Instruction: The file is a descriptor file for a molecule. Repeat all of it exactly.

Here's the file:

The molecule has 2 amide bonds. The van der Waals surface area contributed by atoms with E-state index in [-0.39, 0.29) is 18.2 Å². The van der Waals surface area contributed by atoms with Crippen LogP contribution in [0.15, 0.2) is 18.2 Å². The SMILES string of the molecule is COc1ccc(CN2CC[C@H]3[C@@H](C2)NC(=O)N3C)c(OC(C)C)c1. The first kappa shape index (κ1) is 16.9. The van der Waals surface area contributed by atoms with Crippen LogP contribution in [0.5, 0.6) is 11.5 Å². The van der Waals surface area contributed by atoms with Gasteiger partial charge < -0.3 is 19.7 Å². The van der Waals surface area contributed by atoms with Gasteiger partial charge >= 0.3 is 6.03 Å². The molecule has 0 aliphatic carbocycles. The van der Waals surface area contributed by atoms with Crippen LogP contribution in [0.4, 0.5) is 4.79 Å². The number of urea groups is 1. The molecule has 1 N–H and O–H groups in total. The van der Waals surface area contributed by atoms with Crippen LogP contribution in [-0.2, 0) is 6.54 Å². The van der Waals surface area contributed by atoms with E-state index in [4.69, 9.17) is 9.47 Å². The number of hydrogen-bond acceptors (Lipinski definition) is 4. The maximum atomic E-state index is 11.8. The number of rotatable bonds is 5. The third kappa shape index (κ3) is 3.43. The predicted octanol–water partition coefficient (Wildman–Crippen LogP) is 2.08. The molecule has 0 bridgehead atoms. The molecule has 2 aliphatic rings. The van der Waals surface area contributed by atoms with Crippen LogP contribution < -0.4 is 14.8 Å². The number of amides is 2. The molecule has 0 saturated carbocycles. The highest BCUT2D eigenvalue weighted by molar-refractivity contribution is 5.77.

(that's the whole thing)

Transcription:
The molecule has 2 amide bonds. The van der Waals surface area contributed by atoms with E-state index in [-0.39, 0.29) is 18.2 Å². The van der Waals surface area contributed by atoms with Crippen LogP contribution in [0.15, 0.2) is 18.2 Å². The SMILES string of the molecule is COc1ccc(CN2CC[C@H]3[C@@H](C2)NC(=O)N3C)c(OC(C)C)c1. The first kappa shape index (κ1) is 16.9. The van der Waals surface area contributed by atoms with Crippen LogP contribution in [0.5, 0.6) is 11.5 Å². The van der Waals surface area contributed by atoms with Gasteiger partial charge < -0.3 is 19.7 Å². The van der Waals surface area contributed by atoms with Gasteiger partial charge >= 0.3 is 6.03 Å². The molecule has 0 aliphatic carbocycles. The van der Waals surface area contributed by atoms with Crippen LogP contribution in [0.4, 0.5) is 4.79 Å². The number of urea groups is 1. The molecule has 1 N–H and O–H groups in total. The van der Waals surface area contributed by atoms with Crippen LogP contribution in [-0.2, 0) is 6.54 Å². The van der Waals surface area contributed by atoms with E-state index in [4.69, 9.17) is 9.47 Å². The number of hydrogen-bond acceptors (Lipinski definition) is 4. The maximum atomic E-state index is 11.8. The number of rotatable bonds is 5. The third kappa shape index (κ3) is 3.43. The predicted octanol–water partition coefficient (Wildman–Crippen LogP) is 2.08. The molecule has 0 bridgehead atoms. The molecule has 2 aliphatic rings. The van der Waals surface area contributed by atoms with Crippen LogP contribution < -0.4 is 14.8 Å². The number of amides is 2. The molecule has 0 saturated carbocycles. The highest BCUT2D eigenvalue weighted by molar-refractivity contribution is 5.77.